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Food waste   |   Climate change

Food waste drops during lockdown

Checking cupboards and fridges more often and making shopping lists has led to the amount of food waste in the home falling by a third during lockdown, a new survey has found.

The survey of 5,000 UK adults was done by Wrap, the UK’s leading waste charity, and found people are wasting around a third less potatoes, bread, chicken and milk – the four most commonly wasted foods – compared to pre coronavirus levels.

The figures come despite the fact people are buying more of those items, Wrap said, showing that households are becoming more resourceful in managing food and menus. Shopping habits have shifted towards shopping less often but buying more items, alongside home behavioural changes such as better planning.

On average, individuals identified six new behaviours that are contributing to lower waste. Almost half of those surveyed said they are checking their cupboards and fridge more before they shop, and one in three are taking more time to check where food should be stored.

Other new actions included freezing more food, saving leftovers, batch cooking and making a shopping list.

Food waste
Food waste emits greenhouse gases once it reaches landfill. Image Wrap. 

The charity hopes that the ‘new normal’ around behaviours leading to reduced food waste will continue after the pandemic, with huge potential savings in greenhouse gases and food bills. Wasted food is estimated to cost the average family around £700 a year, according to Wrap, and it emits millions of tonnes of greenhouse gases if it reaches landfill. 

“In this sustained period of uncertainty, UK citizens have shown how resilient they can be when it comes to managing their food," said Wrap chief executive, Marcus Glover. "These actions should mean less food goes to waste, helping take the pressure off the supply chain and reducing the number of trips we need to make to the shops – or deliveries to our homes.”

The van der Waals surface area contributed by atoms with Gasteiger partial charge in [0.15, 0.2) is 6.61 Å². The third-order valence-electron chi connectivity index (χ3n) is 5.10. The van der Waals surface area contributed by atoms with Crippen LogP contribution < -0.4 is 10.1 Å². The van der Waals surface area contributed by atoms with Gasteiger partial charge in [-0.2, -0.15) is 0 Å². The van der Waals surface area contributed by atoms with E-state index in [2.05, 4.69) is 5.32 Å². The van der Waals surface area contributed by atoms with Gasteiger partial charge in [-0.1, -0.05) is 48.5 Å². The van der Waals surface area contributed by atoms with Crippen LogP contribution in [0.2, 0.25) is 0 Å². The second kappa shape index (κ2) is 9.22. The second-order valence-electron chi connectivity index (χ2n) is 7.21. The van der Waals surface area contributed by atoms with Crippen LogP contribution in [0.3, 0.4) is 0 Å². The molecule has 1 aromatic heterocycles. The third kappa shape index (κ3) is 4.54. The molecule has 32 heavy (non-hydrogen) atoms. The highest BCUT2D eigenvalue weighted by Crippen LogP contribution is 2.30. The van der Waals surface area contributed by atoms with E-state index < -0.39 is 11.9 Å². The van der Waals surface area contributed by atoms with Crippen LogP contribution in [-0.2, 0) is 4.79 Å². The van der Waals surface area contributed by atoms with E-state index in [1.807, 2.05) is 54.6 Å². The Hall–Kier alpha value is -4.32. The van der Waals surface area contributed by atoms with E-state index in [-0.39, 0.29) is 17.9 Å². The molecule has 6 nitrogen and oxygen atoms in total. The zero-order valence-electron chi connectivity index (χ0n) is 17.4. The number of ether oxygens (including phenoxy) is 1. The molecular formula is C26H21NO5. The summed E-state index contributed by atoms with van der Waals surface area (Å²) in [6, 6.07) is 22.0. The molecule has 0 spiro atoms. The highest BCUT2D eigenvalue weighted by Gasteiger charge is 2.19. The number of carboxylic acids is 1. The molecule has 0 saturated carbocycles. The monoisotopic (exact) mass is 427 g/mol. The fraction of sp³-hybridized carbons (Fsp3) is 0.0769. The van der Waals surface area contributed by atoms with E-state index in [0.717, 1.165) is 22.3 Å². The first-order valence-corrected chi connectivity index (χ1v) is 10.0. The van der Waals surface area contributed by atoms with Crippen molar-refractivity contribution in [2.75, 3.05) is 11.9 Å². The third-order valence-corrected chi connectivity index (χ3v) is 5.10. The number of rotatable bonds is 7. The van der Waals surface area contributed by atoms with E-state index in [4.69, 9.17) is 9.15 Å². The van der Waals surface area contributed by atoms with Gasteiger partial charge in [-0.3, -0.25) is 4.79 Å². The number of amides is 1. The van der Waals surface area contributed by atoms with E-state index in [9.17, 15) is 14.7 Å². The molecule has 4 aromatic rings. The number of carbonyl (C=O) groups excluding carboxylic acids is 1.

Despite the positive drop in wasting food, the survey also identified several knowledge gaps around how best to store some fresh produce and reduce waste further. Almost half of those asked believe that apples last for longest if they are stored at room temperature out of the original packaging, but in fact they can last much longer in the fridge in the original packaging.

Almost 40 per cent of people believe food such as chicken breasts must be frozen on the day of purchase, when in fact these can be frozen up to the ‘use by’ date, giving people more flexibility.

“It’s so encouraging to see this uptake in good food behaviours, especially during challenging times,” said Helen White, special advisor for household food waste at the campaign, Love Food Hate Waste. “We’ve got really helpful resources on the Love Food Hate Waste website, from recipe suggestions to our storage guide and fridge thermometer checker.”

Comments

Freya

6 Months 1 Week